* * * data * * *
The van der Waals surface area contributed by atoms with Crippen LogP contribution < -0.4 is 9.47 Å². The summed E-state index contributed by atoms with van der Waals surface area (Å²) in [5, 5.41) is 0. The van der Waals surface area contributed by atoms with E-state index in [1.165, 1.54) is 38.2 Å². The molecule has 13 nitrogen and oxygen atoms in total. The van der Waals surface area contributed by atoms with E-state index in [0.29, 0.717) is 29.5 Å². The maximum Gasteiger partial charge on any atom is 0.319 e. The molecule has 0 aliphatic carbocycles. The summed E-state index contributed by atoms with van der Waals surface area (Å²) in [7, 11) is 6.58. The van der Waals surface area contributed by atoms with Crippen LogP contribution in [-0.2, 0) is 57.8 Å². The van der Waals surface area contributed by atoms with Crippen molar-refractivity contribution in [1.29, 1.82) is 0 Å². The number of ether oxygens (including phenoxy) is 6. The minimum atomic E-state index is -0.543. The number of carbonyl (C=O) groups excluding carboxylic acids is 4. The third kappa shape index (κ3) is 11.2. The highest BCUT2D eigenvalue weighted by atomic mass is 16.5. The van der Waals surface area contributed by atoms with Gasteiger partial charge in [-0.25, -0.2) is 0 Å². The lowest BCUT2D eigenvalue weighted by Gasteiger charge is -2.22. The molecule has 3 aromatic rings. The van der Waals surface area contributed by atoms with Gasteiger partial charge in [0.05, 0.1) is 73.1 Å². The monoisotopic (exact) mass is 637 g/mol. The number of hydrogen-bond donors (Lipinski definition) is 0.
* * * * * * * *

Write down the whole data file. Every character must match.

The van der Waals surface area contributed by atoms with Crippen LogP contribution < -0.4 is 9.47 Å². The summed E-state index contributed by atoms with van der Waals surface area (Å²) in [5, 5.41) is 0. The van der Waals surface area contributed by atoms with E-state index in [1.165, 1.54) is 38.2 Å². The molecule has 13 nitrogen and oxygen atoms in total. The van der Waals surface area contributed by atoms with E-state index in [0.29, 0.717) is 29.5 Å². The maximum Gasteiger partial charge on any atom is 0.319 e. The molecule has 0 aliphatic carbocycles. The summed E-state index contributed by atoms with van der Waals surface area (Å²) in [7, 11) is 6.58. The van der Waals surface area contributed by atoms with Crippen LogP contribution in [-0.2, 0) is 57.8 Å². The van der Waals surface area contributed by atoms with Crippen molar-refractivity contribution in [1.29, 1.82) is 0 Å². The number of ether oxygens (including phenoxy) is 6. The minimum atomic E-state index is -0.543. The number of carbonyl (C=O) groups excluding carboxylic acids is 4. The third kappa shape index (κ3) is 11.2. The highest BCUT2D eigenvalue weighted by atomic mass is 16.5. The van der Waals surface area contributed by atoms with Gasteiger partial charge in [-0.25, -0.2) is 0 Å². The lowest BCUT2D eigenvalue weighted by Gasteiger charge is -2.22. The molecule has 3 aromatic rings. The van der Waals surface area contributed by atoms with Gasteiger partial charge in [0.05, 0.1) is 73.1 Å². The monoisotopic (exact) mass is 637 g/mol. The number of hydrogen-bond donors (Lipinski definition) is 0.